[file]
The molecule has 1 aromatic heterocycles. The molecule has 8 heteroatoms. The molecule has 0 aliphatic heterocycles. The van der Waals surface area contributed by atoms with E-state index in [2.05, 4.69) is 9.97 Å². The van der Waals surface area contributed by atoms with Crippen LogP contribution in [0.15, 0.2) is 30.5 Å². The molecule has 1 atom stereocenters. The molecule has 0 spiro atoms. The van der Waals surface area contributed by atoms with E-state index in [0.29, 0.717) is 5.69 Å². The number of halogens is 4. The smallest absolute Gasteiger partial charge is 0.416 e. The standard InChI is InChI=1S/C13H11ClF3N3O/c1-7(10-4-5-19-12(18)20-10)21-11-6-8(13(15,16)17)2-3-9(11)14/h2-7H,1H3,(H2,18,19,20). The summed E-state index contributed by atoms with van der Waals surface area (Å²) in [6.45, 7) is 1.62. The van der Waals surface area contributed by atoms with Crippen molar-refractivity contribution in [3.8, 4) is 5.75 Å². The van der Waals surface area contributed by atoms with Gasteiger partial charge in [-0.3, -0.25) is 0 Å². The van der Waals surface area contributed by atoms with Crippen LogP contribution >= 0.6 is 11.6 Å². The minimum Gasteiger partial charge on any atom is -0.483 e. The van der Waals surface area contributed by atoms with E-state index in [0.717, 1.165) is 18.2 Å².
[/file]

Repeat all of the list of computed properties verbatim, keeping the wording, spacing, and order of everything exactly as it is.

The molecule has 1 aromatic heterocycles. The molecule has 8 heteroatoms. The molecule has 0 aliphatic heterocycles. The van der Waals surface area contributed by atoms with E-state index in [2.05, 4.69) is 9.97 Å². The van der Waals surface area contributed by atoms with Crippen LogP contribution in [0.15, 0.2) is 30.5 Å². The molecule has 1 atom stereocenters. The molecule has 0 spiro atoms. The van der Waals surface area contributed by atoms with E-state index in [0.29, 0.717) is 5.69 Å². The number of halogens is 4. The smallest absolute Gasteiger partial charge is 0.416 e. The standard InChI is InChI=1S/C13H11ClF3N3O/c1-7(10-4-5-19-12(18)20-10)21-11-6-8(13(15,16)17)2-3-9(11)14/h2-7H,1H3,(H2,18,19,20). The summed E-state index contributed by atoms with van der Waals surface area (Å²) in [6.45, 7) is 1.62. The van der Waals surface area contributed by atoms with Crippen molar-refractivity contribution in [3.8, 4) is 5.75 Å². The van der Waals surface area contributed by atoms with Gasteiger partial charge in [-0.3, -0.25) is 0 Å². The van der Waals surface area contributed by atoms with Crippen LogP contribution >= 0.6 is 11.6 Å². The minimum Gasteiger partial charge on any atom is -0.483 e. The van der Waals surface area contributed by atoms with E-state index in [0.717, 1.165) is 18.2 Å².